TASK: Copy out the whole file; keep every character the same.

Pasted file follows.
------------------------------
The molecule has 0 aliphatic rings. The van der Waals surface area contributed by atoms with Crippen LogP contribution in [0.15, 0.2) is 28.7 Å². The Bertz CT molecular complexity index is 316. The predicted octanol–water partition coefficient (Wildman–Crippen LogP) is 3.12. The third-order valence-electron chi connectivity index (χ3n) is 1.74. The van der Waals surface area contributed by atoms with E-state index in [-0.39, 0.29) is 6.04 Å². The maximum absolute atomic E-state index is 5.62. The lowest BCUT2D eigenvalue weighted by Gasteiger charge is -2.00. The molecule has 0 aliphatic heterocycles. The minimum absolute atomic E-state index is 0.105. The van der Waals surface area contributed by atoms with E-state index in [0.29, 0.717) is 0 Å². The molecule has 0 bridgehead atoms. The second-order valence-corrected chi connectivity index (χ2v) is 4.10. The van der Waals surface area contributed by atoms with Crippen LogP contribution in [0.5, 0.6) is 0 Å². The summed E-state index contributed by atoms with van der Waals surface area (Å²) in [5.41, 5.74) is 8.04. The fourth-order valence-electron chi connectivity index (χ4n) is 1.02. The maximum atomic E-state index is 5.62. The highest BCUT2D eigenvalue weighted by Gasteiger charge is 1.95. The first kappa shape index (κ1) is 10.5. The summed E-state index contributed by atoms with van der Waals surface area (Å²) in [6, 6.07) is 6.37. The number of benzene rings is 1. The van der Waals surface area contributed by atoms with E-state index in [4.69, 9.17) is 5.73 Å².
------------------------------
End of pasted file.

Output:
The molecule has 0 aliphatic rings. The van der Waals surface area contributed by atoms with Crippen LogP contribution in [0.15, 0.2) is 28.7 Å². The Bertz CT molecular complexity index is 316. The predicted octanol–water partition coefficient (Wildman–Crippen LogP) is 3.12. The third-order valence-electron chi connectivity index (χ3n) is 1.74. The van der Waals surface area contributed by atoms with E-state index in [-0.39, 0.29) is 6.04 Å². The maximum absolute atomic E-state index is 5.62. The lowest BCUT2D eigenvalue weighted by Gasteiger charge is -2.00. The molecule has 0 aliphatic heterocycles. The minimum absolute atomic E-state index is 0.105. The van der Waals surface area contributed by atoms with E-state index in [0.29, 0.717) is 0 Å². The molecule has 0 bridgehead atoms. The second-order valence-corrected chi connectivity index (χ2v) is 4.10. The van der Waals surface area contributed by atoms with Crippen LogP contribution in [0.5, 0.6) is 0 Å². The summed E-state index contributed by atoms with van der Waals surface area (Å²) in [5.41, 5.74) is 8.04. The fourth-order valence-electron chi connectivity index (χ4n) is 1.02. The maximum atomic E-state index is 5.62. The highest BCUT2D eigenvalue weighted by Gasteiger charge is 1.95. The first kappa shape index (κ1) is 10.5. The summed E-state index contributed by atoms with van der Waals surface area (Å²) in [6, 6.07) is 6.37. The number of benzene rings is 1. The van der Waals surface area contributed by atoms with E-state index in [4.69, 9.17) is 5.73 Å².